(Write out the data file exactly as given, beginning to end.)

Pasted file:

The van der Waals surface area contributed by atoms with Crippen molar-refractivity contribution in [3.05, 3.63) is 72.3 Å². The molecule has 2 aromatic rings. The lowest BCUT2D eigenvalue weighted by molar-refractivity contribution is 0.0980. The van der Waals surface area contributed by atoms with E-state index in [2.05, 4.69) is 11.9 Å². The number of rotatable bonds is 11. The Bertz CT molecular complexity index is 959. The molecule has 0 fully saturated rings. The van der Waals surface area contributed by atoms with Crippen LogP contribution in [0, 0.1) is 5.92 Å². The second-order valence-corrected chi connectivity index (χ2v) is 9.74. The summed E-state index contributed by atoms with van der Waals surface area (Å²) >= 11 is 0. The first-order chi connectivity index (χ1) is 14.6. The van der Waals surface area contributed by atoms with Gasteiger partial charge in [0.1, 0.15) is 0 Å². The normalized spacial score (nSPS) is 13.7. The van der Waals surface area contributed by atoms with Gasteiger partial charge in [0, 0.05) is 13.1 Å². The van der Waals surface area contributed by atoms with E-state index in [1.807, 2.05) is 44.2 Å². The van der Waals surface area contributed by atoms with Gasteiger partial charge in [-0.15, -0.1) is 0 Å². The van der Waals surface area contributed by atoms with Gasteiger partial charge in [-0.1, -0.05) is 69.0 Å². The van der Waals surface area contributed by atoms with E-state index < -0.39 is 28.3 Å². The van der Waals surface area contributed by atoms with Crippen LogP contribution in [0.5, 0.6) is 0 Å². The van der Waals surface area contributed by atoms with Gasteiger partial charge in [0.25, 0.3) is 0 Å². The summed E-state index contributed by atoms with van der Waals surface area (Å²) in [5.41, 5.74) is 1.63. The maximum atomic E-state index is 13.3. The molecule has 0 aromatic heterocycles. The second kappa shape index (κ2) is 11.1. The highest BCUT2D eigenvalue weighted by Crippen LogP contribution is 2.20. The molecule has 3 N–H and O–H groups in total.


The van der Waals surface area contributed by atoms with Crippen molar-refractivity contribution in [3.05, 3.63) is 72.3 Å². The molecule has 2 aromatic rings. The lowest BCUT2D eigenvalue weighted by molar-refractivity contribution is 0.0980. The van der Waals surface area contributed by atoms with E-state index in [2.05, 4.69) is 11.9 Å². The number of rotatable bonds is 11. The Bertz CT molecular complexity index is 959. The molecule has 0 fully saturated rings. The van der Waals surface area contributed by atoms with Crippen LogP contribution in [0, 0.1) is 5.92 Å². The second-order valence-corrected chi connectivity index (χ2v) is 9.74. The summed E-state index contributed by atoms with van der Waals surface area (Å²) >= 11 is 0. The first-order chi connectivity index (χ1) is 14.6. The van der Waals surface area contributed by atoms with Gasteiger partial charge in [0.1, 0.15) is 0 Å². The normalized spacial score (nSPS) is 13.7. The van der Waals surface area contributed by atoms with Gasteiger partial charge in [0, 0.05) is 13.1 Å². The van der Waals surface area contributed by atoms with E-state index in [1.807, 2.05) is 44.2 Å². The van der Waals surface area contributed by atoms with Gasteiger partial charge in [-0.15, -0.1) is 0 Å². The van der Waals surface area contributed by atoms with Gasteiger partial charge in [-0.1, -0.05) is 69.0 Å². The van der Waals surface area contributed by atoms with E-state index < -0.39 is 28.3 Å². The van der Waals surface area contributed by atoms with Crippen LogP contribution in [0.5, 0.6) is 0 Å². The van der Waals surface area contributed by atoms with Gasteiger partial charge in [0.25, 0.3) is 0 Å². The summed E-state index contributed by atoms with van der Waals surface area (Å²) in [5.41, 5.74) is 1.63. The maximum atomic E-state index is 13.3. The molecule has 0 aromatic heterocycles. The second kappa shape index (κ2) is 11.1. The highest BCUT2D eigenvalue weighted by Crippen LogP contribution is 2.20. The molecule has 3 N–H and O–H groups in total.